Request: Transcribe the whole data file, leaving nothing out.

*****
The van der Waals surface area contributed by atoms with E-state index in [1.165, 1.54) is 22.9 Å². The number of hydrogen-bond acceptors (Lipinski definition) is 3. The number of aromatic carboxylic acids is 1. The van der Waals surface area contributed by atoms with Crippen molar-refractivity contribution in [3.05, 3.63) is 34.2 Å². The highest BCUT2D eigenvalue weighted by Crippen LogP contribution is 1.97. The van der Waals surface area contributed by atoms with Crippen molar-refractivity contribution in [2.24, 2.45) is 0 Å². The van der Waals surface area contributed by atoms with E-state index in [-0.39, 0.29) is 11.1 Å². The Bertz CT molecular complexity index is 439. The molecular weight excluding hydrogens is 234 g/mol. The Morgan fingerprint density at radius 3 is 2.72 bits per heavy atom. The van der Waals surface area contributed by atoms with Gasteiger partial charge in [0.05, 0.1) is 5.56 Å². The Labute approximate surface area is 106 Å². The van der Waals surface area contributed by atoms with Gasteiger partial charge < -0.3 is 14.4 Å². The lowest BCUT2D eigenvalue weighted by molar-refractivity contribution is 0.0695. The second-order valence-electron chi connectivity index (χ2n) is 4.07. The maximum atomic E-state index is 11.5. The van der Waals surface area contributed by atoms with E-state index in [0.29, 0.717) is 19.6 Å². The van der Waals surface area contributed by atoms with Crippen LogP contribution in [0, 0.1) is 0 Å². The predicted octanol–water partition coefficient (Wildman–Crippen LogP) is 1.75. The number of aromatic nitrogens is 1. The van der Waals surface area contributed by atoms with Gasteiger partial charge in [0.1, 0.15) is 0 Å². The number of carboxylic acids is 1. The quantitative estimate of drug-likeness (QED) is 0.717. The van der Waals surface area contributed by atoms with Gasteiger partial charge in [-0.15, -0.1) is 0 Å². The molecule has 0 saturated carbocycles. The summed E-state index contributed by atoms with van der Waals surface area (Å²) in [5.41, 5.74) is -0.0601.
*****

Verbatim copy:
The van der Waals surface area contributed by atoms with E-state index in [1.165, 1.54) is 22.9 Å². The number of hydrogen-bond acceptors (Lipinski definition) is 3. The number of aromatic carboxylic acids is 1. The van der Waals surface area contributed by atoms with Crippen molar-refractivity contribution in [3.05, 3.63) is 34.2 Å². The highest BCUT2D eigenvalue weighted by Crippen LogP contribution is 1.97. The van der Waals surface area contributed by atoms with Crippen molar-refractivity contribution in [2.24, 2.45) is 0 Å². The van der Waals surface area contributed by atoms with E-state index in [-0.39, 0.29) is 11.1 Å². The Bertz CT molecular complexity index is 439. The molecular weight excluding hydrogens is 234 g/mol. The Morgan fingerprint density at radius 3 is 2.72 bits per heavy atom. The van der Waals surface area contributed by atoms with Gasteiger partial charge in [0.05, 0.1) is 5.56 Å². The Labute approximate surface area is 106 Å². The van der Waals surface area contributed by atoms with Gasteiger partial charge < -0.3 is 14.4 Å². The lowest BCUT2D eigenvalue weighted by molar-refractivity contribution is 0.0695. The second-order valence-electron chi connectivity index (χ2n) is 4.07. The maximum atomic E-state index is 11.5. The van der Waals surface area contributed by atoms with E-state index in [0.29, 0.717) is 19.6 Å². The van der Waals surface area contributed by atoms with Crippen LogP contribution in [0, 0.1) is 0 Å². The predicted octanol–water partition coefficient (Wildman–Crippen LogP) is 1.75. The number of aromatic nitrogens is 1. The van der Waals surface area contributed by atoms with Gasteiger partial charge in [0.1, 0.15) is 0 Å². The number of carboxylic acids is 1. The quantitative estimate of drug-likeness (QED) is 0.717. The van der Waals surface area contributed by atoms with Gasteiger partial charge in [-0.15, -0.1) is 0 Å². The molecule has 0 saturated carbocycles. The summed E-state index contributed by atoms with van der Waals surface area (Å²) in [5.41, 5.74) is -0.0601.